"It's a very, very awkward thing to run a war from the Congress,"he said."The public wants them to do something. And they don't want to go into 2008 and be accused of being the do-nothing 110th Congress."

In separate interviews, some voters appeared sympathetic.

John Rodon, a retiree from Green Bay, Wis., said the situation in Iraq is"a big mistake"and voted for a Democrat for Congress. He doubted, however, that the Democrats would solve the war.

"I don't think anybody has an answer for this,"he said.

Francis Curran, a 43-year-old carpenter from Jupiter, Fla., said he thinks Democrats would approach Iraq with a better lens.

"You can't solve that problem without involving the other players in the region. I think Democrats might be more willing to at least not call (Iranian President Mahmoud Ahmadinejad) the Axis of Evil,"Curran said."I don't know if the president would go with this, but this administration has to involve other nations in that region."

For now, Democrats appear willing to wait for the recommendations of a bipartisan Iraq study group led by former Secretary of State James A. Baker III and former Democratic Rep. Lee Hamilton. The group's findings are expected within the next few weeks. The Senate Democratic leader, Harry Reid of Nevada, also wants a bipartisan congressional summit to debate Iraq.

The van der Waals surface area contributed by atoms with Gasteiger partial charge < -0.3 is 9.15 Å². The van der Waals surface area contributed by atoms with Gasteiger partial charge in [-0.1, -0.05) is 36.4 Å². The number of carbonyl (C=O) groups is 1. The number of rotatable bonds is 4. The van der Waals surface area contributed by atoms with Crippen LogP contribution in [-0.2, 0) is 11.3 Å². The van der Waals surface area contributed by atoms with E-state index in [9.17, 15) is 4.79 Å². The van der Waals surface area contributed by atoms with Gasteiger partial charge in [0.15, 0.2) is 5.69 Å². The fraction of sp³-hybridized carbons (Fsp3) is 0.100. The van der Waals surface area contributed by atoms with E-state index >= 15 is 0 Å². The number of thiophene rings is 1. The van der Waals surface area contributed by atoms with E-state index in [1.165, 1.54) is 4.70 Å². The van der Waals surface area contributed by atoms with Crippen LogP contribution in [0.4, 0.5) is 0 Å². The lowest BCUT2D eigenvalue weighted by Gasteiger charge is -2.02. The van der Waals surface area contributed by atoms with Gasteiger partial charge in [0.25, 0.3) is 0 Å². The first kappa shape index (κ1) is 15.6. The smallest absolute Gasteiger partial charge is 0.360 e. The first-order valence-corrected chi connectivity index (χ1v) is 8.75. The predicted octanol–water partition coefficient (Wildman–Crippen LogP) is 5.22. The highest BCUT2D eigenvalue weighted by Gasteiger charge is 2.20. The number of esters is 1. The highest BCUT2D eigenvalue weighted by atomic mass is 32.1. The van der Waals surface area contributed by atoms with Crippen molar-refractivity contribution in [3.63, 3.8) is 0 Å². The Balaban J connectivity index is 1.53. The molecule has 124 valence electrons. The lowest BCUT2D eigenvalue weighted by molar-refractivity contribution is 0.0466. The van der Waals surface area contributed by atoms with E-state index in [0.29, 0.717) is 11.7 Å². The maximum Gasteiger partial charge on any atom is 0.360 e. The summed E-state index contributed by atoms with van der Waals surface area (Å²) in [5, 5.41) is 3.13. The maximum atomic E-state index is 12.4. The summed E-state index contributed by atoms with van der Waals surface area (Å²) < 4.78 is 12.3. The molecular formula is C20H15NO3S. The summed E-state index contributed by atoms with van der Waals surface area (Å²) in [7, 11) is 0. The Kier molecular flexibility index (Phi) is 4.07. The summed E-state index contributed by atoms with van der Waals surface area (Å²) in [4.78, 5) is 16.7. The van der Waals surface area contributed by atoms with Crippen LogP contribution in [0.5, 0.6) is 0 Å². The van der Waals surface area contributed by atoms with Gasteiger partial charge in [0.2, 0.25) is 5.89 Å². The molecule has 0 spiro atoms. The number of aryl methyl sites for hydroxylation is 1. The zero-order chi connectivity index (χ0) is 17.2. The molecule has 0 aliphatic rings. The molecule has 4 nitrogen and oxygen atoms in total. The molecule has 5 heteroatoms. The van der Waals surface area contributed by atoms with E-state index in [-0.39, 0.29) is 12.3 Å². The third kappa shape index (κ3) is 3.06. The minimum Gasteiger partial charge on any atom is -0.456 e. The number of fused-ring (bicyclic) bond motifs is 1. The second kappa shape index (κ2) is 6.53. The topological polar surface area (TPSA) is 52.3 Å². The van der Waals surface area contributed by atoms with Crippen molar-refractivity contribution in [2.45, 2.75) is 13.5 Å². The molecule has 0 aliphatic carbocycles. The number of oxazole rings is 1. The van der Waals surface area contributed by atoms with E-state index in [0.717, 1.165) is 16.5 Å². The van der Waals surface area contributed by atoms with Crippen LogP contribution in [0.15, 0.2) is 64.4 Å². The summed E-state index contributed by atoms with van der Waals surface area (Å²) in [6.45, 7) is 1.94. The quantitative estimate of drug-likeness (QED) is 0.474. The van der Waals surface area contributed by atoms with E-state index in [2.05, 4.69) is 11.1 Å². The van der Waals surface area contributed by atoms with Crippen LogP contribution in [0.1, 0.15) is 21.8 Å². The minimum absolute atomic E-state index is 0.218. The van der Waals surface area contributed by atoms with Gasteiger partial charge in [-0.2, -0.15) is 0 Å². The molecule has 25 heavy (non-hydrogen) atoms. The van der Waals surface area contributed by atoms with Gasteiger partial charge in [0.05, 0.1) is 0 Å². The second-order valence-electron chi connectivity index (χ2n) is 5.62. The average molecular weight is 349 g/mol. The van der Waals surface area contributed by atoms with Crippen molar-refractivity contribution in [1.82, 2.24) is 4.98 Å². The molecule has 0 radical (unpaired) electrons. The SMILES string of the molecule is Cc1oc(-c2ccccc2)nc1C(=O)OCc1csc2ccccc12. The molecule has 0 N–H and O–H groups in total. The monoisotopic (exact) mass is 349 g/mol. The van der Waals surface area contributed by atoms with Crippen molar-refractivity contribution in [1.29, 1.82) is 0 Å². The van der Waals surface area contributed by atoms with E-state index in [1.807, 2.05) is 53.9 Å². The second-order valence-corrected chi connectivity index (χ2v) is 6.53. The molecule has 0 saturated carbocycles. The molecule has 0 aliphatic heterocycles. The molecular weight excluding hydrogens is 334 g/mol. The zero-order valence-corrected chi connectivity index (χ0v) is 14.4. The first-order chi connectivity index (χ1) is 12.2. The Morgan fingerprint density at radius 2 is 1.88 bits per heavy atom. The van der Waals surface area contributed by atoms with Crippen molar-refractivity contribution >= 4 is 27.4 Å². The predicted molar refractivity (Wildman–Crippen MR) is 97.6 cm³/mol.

"Iraq has to be done on a bipartisan basis,"Reid said Tuesday."This is not a time for threatening the president with anything. We're going to see how we can work with him to change course in Iraq."

Though uncertain about the Democrats'plan for Iraq, many Americans are upbeat about Democratic control of Congress. For every 10 adults surveyed, four said the country will be better off, three said it would not make much difference and two said the country will be worse off. Most Democrats shared that optimism. Republicans tended to be pessimistic or anticipated no discernible change.

Overall, Americans tended to hold Bush responsible for Republicans losses last week. Forty-five percent of adults surveyed said Bush deserves all or a great deal of the blame. But only 22 percent of Republican voters attributed the losses to Bush.

Americans were split when asked if the president and Democrats in Congress could work together. Forty-seven percent said they were confident that two could cooperate and 51 percent said they were not.

In the wake of the election, Democrats as well as the president and his Republican allies have emphasized the need for bipartisanship on the war and on a number of other legislative fronts. Democrats and Bush have said they see an opportunity to pass comprehensive legislation on immigration that had been blocked in the House.


AP Manager of News Surveys Trevor Tompson, AP News Survey Specialist Dennis Junius and Associated Press Writers Philip Elliott and Will Lester contributed to this report.


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Copyright 2006 The Associated Press. All rights reserved. This material may not be published, broadcast, rewritten or redistributed.